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UA Law works through economic downturn

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Jonathon Confer, 25, studies outside of the new James E. Rogers College of Law Library on August 31 2009. Jonathon is a second year law student and hopes to enter into litigation and/or commercial law. Tim Galaz/ Arizona Daily Wildcat

As law schools across the country feel the economic pinch, the UA's James E. Rogers College of Law is working hard to insulate its graduates from the economic downturn.


Law firms nationwide are hiring fewer new graduates than in the past, said Nancy Stanley, assistant director of development and external relations at the UA College of Law. 

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But while many firms are instating hiring freezes or even releasing employees, officials at the UA College of Law say their students are weathering the global economic downturn fairly well.


Part of the reason for this is that UA law students search for jobs in a more diverse pool of employers, Stanley said.


Graduates from top law schools such as Harvard often only apply within the top echelon of law firms, she said.


Nonetheless, the economic slump has the UA College of Law examining how to best prepare its students.  Career services staff at the College of Law attended a series of workshops on how to help students stay competitive, and held a special series of workshop meetings to talk with students about marketplace issues, staying focused, and taking a broad view of employment prospects, she said.


Stanley said she has been working with other staff, especially in professional development and career placement, to prepare law students for the current job market.


""One of the things they did over the summer is that they worked out a system of internships and volunteer activities for anyone at the law school who wanted it,"" she said.


The UA is playing a more proactive role in job placement for its students, said Paula Nailon, assistant dean for professional development at the College of Law.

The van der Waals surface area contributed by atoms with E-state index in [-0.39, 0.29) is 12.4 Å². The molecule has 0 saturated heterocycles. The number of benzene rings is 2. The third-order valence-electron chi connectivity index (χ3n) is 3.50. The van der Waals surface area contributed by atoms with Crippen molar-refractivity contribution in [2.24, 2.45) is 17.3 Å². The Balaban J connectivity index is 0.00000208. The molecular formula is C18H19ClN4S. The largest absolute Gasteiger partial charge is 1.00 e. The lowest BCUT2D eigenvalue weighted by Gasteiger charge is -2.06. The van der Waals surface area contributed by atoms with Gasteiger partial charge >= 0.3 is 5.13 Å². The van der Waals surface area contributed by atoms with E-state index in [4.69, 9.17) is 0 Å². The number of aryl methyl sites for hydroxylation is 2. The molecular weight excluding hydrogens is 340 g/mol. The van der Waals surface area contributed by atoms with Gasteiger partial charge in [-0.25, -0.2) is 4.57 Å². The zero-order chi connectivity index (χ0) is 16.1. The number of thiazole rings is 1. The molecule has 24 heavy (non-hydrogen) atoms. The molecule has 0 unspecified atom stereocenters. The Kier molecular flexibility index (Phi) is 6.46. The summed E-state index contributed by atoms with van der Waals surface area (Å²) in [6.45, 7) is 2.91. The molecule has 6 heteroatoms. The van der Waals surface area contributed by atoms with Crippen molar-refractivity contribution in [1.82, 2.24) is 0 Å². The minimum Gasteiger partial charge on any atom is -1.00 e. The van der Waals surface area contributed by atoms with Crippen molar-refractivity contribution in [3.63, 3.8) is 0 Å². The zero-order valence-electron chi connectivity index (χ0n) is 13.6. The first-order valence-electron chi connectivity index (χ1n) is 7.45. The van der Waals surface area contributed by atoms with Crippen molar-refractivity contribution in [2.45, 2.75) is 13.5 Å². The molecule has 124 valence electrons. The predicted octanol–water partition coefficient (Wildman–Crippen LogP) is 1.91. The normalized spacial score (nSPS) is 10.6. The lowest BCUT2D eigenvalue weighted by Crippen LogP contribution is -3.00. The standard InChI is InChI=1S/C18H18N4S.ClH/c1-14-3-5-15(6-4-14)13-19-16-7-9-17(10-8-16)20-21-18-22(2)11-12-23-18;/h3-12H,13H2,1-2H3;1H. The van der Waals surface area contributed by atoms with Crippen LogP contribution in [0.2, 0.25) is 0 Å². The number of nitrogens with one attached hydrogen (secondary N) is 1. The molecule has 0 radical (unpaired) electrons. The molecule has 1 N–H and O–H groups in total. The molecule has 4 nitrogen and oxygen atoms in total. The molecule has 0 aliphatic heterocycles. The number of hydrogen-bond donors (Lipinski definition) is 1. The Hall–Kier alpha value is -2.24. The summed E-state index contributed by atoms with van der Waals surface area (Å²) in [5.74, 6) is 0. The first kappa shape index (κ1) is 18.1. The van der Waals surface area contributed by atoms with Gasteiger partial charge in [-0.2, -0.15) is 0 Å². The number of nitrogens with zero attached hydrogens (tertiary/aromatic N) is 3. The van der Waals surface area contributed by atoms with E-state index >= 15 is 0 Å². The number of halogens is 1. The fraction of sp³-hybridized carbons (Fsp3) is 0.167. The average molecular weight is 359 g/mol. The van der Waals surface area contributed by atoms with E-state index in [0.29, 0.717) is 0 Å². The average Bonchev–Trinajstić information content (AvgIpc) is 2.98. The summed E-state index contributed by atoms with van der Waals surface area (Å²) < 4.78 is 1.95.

The UA has had to step up its involvement so students can ""hit the ground running,"" because law firms aren't recruiting as aggressively as they have in years past, she said.


There are fewer law firms recruiting on campus this year than there were several years ago, Nailon said.


""Larger law firms (are) uncertain as to their needs next summer,"" she said. ""Employers always hire on an annual basis, but they are being much more cautious now.""


But despite the economy's impact on larger firms, the government and firms of other sizes are still a good source of jobs, and areas such as intellectual property and the environment remain strong, Nailon said.


Nailon also recommended law students be more flexible when looking for a job: prepare for a longer job search, be open geographically and investigate firms of varying sizes.


Lisa Pope, a first-year law student at the UA, said she was not terribly worried about job prospects when she graduates in 2012.


""I feel like being a lawyer is a marketable skill, and there's work for people who can solve problems,"" she said.


Pope is a member of several clubs, and is trying to find extracurricular and co-curricular activities to help prepare her for a competitive job market, she said.


Jonathan Confer, a second-year law student, said he has been following the economy and how it is affecting the legal field. He said the people at the UA advised him to ""cast a wide net and investigate all the leads you can.""


Although Confer would like to stay in Arizona, he has also investigated job prospects in California and Nevada.


Nailon said that she and others at the College of Law were in ""watching mode.""


""Some firms that had postponed have started hiring again,"" she said. ""It's business as usual, but we have to work a little harder. Steady as she goes.""

 


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UA COVID-19 Test Tracker

Daily (12/4)
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Total (8/2)
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Includes tests since August 2, 2021
Data from https://covid19.arizona.edu/updates
Updated December 5, 2021